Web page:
Zog Has-fallen
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Re: A Commentary on Colossians 2:9

Post by Zog Has-fallen » Wed Jul 09, 2014 10:39 am

Colossians 2:9
"For in Him all the fullness of Deity dwells in bodily form."


'Deity' in Colossians 2:9 of the NASB (and Godhead in the KJV) is a translation of the Greek theotees, which is "an abstract noun for theos," the usual Greek word translated 'God.' (Greek-English Lexicon, Bauer, Arndt, Gingrich). "An abstract noun is one indicating a quality, as goodness, beauty." (Funk and Wagnalls Standard Dictionary, International Edition).

So the Son of God possesses all the fullness of the Father's qualities. This Confessing Millerite Adventist theology on Christ's qualities sounds virtually identical to William Barclay's commentary on John 1:1.

William Barclay wrote:

Finally John says that "The Word was God". There is no doubt that this is a difficult saying for us to understand, and it is difficult because Greek, in which John wrote, had a different way of saying things from the way in which English speaks. When the Greek uses a noun it almost always uses the definite article with it. The Greek for God is `theos', and the definite article is `ho'. When Greek speaks about God it does not simply say `theos'; it says `ho theos'. Now, when Greek does not use the definite article with a noun that noun becomes much more like an adjective; it describes the character, the quality of the person. John did not say that the Word was `ho theos'; that would have been to say that the Word was identical with God; he says that the Word was `theos' --without the definite article-- which means that the Word was, as we might say, of the very same character and quality and essence and being as God. When John said `The Word was God' he was not saying that Jesus is identical with God; he was saying that Jesus is so perfectly the same as God in mind, in heart, in being that in Jesus we perfectly see what God is like. --The Daily Study Bible --The Gospel of John vol.1 III. [Revised Edition ISBN 0-664-21304-9]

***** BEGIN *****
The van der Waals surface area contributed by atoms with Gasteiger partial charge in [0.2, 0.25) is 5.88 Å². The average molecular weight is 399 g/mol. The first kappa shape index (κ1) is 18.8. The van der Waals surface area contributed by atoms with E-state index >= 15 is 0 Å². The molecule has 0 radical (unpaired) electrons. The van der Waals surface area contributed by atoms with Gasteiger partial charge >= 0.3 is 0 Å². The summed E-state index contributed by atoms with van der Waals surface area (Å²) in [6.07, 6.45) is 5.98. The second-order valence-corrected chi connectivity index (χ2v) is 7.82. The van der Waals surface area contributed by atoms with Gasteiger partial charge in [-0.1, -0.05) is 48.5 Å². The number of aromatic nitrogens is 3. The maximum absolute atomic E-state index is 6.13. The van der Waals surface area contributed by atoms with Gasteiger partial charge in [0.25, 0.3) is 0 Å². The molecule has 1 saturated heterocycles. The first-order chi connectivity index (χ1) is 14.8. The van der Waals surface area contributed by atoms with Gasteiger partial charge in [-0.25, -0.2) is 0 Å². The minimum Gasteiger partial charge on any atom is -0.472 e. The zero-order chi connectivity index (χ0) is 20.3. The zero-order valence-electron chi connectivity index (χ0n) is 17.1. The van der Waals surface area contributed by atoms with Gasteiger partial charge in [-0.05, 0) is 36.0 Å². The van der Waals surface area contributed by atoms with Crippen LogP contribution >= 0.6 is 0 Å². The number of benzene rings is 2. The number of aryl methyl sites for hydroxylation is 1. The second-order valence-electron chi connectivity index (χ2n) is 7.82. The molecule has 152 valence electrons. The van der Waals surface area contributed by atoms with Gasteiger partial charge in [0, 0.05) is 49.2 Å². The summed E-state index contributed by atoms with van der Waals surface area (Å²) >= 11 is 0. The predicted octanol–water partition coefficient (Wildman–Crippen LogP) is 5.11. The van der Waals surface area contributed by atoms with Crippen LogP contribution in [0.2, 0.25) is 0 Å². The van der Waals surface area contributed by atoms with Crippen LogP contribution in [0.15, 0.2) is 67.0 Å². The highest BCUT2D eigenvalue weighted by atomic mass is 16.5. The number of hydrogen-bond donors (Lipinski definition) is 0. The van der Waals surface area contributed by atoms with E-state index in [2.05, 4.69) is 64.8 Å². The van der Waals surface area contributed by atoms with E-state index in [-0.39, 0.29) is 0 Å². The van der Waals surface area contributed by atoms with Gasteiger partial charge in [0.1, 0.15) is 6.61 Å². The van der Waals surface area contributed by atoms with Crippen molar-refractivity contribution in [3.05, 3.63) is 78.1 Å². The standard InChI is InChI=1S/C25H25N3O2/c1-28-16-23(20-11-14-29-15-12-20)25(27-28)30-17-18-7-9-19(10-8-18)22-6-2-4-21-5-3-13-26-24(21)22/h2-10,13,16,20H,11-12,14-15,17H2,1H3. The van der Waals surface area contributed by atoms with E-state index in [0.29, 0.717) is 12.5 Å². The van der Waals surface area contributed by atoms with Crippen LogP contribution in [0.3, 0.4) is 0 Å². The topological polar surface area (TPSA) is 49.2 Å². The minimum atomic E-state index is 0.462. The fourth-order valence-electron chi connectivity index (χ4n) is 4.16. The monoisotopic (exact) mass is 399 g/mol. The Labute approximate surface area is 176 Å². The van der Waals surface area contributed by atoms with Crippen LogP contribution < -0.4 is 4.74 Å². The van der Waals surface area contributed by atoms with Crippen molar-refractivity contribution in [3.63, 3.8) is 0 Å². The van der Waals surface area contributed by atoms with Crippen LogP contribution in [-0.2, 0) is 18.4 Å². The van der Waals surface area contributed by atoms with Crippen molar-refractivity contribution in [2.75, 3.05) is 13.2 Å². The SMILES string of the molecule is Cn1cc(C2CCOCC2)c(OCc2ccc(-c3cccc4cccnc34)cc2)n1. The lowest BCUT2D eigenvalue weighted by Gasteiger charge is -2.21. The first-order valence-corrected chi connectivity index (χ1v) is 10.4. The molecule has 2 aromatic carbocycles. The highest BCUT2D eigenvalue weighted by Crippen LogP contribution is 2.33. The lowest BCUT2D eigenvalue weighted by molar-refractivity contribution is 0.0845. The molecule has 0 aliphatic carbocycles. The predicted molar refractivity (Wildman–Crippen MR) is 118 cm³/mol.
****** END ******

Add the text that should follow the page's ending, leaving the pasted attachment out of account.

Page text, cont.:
Zog Has-fallen
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The essence of the infinite

Post by Zog Has-fallen » Wed Jul 09, 2014 4:00 pm

The Father may be greater in function/office but not in essence.
The essence of anything infinite is infinity. However, it remains that the Father ranks above the Son by a greater infinity. Please permit me to express my theology with a simpler example. Confessing Millerite Adventists believe that the Son has an infinite understanding and only knows the present and the past and everything that the Father has revealed to Him with perfect exactness. So the Father is Omniscient but the Son is not. The Scriptural evidence for this doctrine is Revelation 1:1. There, the Father has reportedly given the resurrected Christ a vision of the future to give to the Apostle John.

Shubee
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Faith in one God the Father, not in one God the Trinity

Post by Shubee » Sat Jul 19, 2014 11:39 am

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Zog Has-fallen
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We believe in one God the Father, not in one God the Trinity

Post by Zog Has-fallen » Tue Jul 29, 2014 2:27 pm

This one verse should be sufficient proof that the Father outranks the Son:

Romans 15:6
so that with one accord you may with one voice glorify the God and Father of our Lord Jesus Christ.


The Father is always mentioned as having the greatest rank. See Where Does Christ Rank in the Godhead.

Romans 7:25
Thanks be to God through Jesus Christ our Lord!